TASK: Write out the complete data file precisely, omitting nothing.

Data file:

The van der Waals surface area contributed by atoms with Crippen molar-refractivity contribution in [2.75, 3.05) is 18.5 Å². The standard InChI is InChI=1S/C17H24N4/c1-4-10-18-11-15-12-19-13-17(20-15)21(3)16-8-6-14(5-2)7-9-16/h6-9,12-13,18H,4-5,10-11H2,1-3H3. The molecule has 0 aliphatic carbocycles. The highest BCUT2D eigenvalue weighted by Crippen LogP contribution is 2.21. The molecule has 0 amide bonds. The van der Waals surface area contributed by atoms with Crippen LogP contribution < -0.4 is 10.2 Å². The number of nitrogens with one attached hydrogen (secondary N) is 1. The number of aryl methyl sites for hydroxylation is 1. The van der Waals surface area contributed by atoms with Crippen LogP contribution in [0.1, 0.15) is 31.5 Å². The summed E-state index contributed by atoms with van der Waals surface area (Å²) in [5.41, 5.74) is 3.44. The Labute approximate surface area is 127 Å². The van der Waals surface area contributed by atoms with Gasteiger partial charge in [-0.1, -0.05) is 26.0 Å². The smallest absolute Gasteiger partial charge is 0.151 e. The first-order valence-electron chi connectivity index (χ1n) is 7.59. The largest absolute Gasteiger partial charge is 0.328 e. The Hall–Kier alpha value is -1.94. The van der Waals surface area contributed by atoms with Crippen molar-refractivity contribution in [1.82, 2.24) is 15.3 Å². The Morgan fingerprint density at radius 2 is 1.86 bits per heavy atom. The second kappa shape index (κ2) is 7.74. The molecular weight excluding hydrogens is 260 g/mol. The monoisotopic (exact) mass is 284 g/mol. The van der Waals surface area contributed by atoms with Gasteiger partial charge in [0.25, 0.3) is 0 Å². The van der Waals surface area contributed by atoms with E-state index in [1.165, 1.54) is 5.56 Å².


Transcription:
The van der Waals surface area contributed by atoms with Crippen molar-refractivity contribution in [2.75, 3.05) is 18.5 Å². The standard InChI is InChI=1S/C17H24N4/c1-4-10-18-11-15-12-19-13-17(20-15)21(3)16-8-6-14(5-2)7-9-16/h6-9,12-13,18H,4-5,10-11H2,1-3H3. The molecule has 0 aliphatic carbocycles. The highest BCUT2D eigenvalue weighted by Crippen LogP contribution is 2.21. The molecule has 0 amide bonds. The van der Waals surface area contributed by atoms with Crippen LogP contribution < -0.4 is 10.2 Å². The number of nitrogens with one attached hydrogen (secondary N) is 1. The number of aryl methyl sites for hydroxylation is 1. The van der Waals surface area contributed by atoms with Crippen LogP contribution in [0.1, 0.15) is 31.5 Å². The summed E-state index contributed by atoms with van der Waals surface area (Å²) in [5.41, 5.74) is 3.44. The Labute approximate surface area is 127 Å². The van der Waals surface area contributed by atoms with Gasteiger partial charge in [-0.1, -0.05) is 26.0 Å². The smallest absolute Gasteiger partial charge is 0.151 e. The first-order valence-electron chi connectivity index (χ1n) is 7.59. The largest absolute Gasteiger partial charge is 0.328 e. The Hall–Kier alpha value is -1.94. The van der Waals surface area contributed by atoms with Crippen molar-refractivity contribution in [1.82, 2.24) is 15.3 Å². The Morgan fingerprint density at radius 2 is 1.86 bits per heavy atom. The second kappa shape index (κ2) is 7.74. The molecular weight excluding hydrogens is 260 g/mol. The monoisotopic (exact) mass is 284 g/mol. The van der Waals surface area contributed by atoms with Gasteiger partial charge in [0.25, 0.3) is 0 Å². The van der Waals surface area contributed by atoms with E-state index in [1.165, 1.54) is 5.56 Å².